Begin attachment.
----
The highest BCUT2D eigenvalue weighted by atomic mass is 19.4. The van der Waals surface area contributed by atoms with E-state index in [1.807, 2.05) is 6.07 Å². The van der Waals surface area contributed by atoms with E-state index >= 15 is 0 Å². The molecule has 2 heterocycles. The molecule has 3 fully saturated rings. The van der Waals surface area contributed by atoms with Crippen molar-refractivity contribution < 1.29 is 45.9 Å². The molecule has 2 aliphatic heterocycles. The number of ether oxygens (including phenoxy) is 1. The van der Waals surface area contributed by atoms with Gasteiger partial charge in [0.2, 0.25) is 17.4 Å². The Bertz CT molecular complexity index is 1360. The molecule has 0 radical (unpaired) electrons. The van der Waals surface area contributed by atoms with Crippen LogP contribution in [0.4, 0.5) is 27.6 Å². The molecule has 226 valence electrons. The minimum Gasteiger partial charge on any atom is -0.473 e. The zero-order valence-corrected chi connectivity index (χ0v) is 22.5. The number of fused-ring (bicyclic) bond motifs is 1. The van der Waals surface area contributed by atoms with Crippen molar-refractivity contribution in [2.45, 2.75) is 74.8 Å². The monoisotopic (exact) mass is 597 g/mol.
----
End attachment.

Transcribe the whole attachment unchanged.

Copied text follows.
The highest BCUT2D eigenvalue weighted by atomic mass is 19.4. The van der Waals surface area contributed by atoms with E-state index in [1.807, 2.05) is 6.07 Å². The van der Waals surface area contributed by atoms with E-state index >= 15 is 0 Å². The molecule has 2 heterocycles. The molecule has 3 fully saturated rings. The van der Waals surface area contributed by atoms with Crippen molar-refractivity contribution < 1.29 is 45.9 Å². The molecule has 2 aliphatic heterocycles. The number of ether oxygens (including phenoxy) is 1. The van der Waals surface area contributed by atoms with Gasteiger partial charge in [0.2, 0.25) is 17.4 Å². The Bertz CT molecular complexity index is 1360. The molecule has 0 radical (unpaired) electrons. The van der Waals surface area contributed by atoms with Crippen LogP contribution in [0.4, 0.5) is 27.6 Å². The molecule has 226 valence electrons. The minimum Gasteiger partial charge on any atom is -0.473 e. The zero-order valence-corrected chi connectivity index (χ0v) is 22.5. The number of fused-ring (bicyclic) bond motifs is 1. The van der Waals surface area contributed by atoms with Crippen molar-refractivity contribution in [2.45, 2.75) is 74.8 Å². The monoisotopic (exact) mass is 597 g/mol.